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Terrorism & Security

Five Blackwater guards to face Washington jury on Baghdad manslaughter charges

None of the Iraqis killed in Nisoor Square on Sept. 16, 2007, was armed.

By Liam Stack / December 9, 2008



A federal judge on Monday ordered five employees of Blackwater Worldwide to report to a Washington court in January to face charges related to the deaths of more than a dozen Iraqi civilians on a busy Baghdad street on Sept.16, 2007.

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Fourteen Iraqi civilians, including women and children, were killed in a machine gun and rocket-propelled grenade shooting spree by the hired guards, say federal prosecutors. A further 20 civilians were injured, reports the Associated Press (AP).

The Washington order came hours after prosecutors announced the charges against the men, including one with a mandatory 30-year sentence, and after weeks in which defense attorneys have sought to move the trial to Salt Lake City.

The AP reports that defense lawyers wanted the trial to proceed in Utah, home of one of the men, Donald Ball, "in hopes of appealing to conservative jurors who may be more sympathetic to the war in Iraq than those in Washington."

The tactic received mixed support in Utah, with Rebecca Walsh, a columnist for The Salt Lake City Tribune, deriding the contractors' legal team as "big-city lawyers" and "smarty-pants attorneys."

Donald Ball's big-city lawyers really like Utah.
The hotels and international airport are so convenient. And our uber-patriotic support for the Iraq war and anything-goes gun laws also appeal.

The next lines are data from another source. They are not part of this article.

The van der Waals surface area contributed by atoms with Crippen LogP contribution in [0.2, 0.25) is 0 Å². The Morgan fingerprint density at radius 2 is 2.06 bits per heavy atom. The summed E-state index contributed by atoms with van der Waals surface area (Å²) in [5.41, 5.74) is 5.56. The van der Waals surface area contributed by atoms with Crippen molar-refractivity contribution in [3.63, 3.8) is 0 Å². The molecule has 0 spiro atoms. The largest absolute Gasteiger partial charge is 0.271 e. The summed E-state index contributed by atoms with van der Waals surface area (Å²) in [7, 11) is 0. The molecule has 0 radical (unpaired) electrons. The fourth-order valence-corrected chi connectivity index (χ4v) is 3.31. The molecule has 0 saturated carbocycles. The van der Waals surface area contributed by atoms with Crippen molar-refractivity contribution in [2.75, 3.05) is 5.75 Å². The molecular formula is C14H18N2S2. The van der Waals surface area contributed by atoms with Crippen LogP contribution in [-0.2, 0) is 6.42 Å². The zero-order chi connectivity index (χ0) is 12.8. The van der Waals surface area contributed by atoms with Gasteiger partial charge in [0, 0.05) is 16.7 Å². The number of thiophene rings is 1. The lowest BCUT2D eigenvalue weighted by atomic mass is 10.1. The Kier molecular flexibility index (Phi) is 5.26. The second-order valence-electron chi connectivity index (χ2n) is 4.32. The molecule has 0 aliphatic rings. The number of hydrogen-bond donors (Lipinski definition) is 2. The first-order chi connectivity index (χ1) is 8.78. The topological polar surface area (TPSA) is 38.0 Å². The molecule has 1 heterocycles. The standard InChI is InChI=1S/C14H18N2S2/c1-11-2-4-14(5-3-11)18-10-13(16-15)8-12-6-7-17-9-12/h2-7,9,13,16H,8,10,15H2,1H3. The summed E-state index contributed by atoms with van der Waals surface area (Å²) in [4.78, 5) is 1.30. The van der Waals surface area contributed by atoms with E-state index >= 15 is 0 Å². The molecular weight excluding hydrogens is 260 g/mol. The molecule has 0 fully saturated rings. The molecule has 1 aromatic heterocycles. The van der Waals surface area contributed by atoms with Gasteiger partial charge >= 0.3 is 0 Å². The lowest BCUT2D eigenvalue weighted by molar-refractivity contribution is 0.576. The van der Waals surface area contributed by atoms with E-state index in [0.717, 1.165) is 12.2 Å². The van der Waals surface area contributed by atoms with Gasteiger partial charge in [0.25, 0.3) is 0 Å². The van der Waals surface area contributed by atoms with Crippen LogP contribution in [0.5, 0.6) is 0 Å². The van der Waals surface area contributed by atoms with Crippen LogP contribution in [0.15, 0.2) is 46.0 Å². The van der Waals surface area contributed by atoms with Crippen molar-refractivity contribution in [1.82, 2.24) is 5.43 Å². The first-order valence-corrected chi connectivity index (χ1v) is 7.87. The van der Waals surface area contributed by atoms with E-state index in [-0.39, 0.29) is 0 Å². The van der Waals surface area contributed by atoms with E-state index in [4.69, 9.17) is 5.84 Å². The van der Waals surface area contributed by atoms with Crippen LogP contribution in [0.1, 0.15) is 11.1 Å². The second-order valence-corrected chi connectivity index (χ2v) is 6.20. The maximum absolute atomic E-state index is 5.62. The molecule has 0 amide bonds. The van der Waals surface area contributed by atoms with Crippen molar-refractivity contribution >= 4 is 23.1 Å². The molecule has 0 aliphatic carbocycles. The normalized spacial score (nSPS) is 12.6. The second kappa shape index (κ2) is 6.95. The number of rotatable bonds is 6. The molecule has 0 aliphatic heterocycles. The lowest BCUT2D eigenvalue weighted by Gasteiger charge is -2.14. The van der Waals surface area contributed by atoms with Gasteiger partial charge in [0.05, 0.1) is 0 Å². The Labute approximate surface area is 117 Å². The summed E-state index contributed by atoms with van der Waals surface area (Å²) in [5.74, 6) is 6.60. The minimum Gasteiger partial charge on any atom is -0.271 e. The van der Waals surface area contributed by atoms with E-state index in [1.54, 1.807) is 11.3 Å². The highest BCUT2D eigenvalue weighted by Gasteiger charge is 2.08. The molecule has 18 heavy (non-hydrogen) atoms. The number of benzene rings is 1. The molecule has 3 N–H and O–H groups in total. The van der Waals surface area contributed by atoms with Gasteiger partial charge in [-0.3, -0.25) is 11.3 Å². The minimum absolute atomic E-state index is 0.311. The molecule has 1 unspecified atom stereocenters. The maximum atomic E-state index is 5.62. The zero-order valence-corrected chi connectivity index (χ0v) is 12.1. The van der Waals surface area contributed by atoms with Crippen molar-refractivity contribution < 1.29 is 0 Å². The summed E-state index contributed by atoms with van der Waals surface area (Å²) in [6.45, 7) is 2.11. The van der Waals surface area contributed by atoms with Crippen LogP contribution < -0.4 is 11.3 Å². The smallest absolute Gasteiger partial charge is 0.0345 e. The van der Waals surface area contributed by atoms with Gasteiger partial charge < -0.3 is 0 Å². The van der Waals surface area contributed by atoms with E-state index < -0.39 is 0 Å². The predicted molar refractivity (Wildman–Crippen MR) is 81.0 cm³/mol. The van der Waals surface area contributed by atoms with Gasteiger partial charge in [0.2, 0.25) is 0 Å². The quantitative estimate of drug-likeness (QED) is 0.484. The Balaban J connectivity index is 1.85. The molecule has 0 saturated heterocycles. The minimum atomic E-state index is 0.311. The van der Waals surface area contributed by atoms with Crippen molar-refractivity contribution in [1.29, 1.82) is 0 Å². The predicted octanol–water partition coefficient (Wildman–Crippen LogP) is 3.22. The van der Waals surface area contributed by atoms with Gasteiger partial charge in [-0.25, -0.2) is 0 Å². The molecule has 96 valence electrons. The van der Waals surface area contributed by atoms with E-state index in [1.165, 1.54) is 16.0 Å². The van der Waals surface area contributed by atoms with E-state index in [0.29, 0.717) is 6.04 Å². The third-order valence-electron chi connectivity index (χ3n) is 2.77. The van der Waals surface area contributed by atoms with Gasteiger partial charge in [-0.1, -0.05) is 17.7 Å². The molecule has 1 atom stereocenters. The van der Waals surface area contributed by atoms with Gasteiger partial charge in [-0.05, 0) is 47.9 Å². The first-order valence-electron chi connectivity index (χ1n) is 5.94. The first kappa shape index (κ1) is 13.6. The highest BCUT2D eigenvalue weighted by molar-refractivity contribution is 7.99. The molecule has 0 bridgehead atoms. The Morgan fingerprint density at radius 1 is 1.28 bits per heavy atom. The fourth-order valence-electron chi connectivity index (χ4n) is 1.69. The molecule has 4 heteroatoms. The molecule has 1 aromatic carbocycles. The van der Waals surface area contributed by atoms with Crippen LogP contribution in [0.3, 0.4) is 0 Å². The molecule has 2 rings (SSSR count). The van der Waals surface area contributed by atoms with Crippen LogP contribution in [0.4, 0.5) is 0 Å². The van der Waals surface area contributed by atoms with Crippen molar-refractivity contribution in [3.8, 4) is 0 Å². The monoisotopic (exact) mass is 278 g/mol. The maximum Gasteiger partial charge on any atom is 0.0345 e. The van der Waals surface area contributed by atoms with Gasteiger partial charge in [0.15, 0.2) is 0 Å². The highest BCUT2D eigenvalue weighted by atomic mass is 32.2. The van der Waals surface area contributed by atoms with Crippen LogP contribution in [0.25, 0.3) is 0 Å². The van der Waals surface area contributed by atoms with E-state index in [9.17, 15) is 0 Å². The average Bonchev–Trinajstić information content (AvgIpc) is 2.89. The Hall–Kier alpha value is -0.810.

So the Utahphiles figured Ball, one of six disgraced Blackwater guards accused of mowing down a crowd of unarmed Iraqis last year, had a better chance of getting off here than just about anywhere else in America.

But the Justice Department moved to hold the trial in Washington, where one former guard, Jeremy Ridgeway, had already pleaded guilty to lesser charges in a deal with prosecutors, the AP reports. The federal judge in Salt Lake City agreed.

According to the Los Angeles Times, the five indicted security guards, part of Blackwater's Raven 23 convoy, were operating outside the Green Zone without authorization on the day of the shootings.

They traveled to Baghdad's Nisoor Square to investigate reports of an improvised explosive device and set up a checkpoint to slow the flow of traffic. Seconds later, the team opened fire on an approaching Kia sedan which "failed to come to a complete stop," the paper reports.

Ridgeway said he and other members of the Blackwater team pumped hundreds of machine-gun rounds into the Kia, killing its occupants, a second-year medical student named Ahmed Haithem Ahmed Al Rubia'y and his mother, a doctor, who was sitting in the passenger seat.
Minutes later, Ridgeway said, the Blackwater convoy departed Nisoor Square against the flow of traffic, and turret gunners in the convoy "continued to fire their machine guns at civilian vehicles that posed no threat to the convoy."
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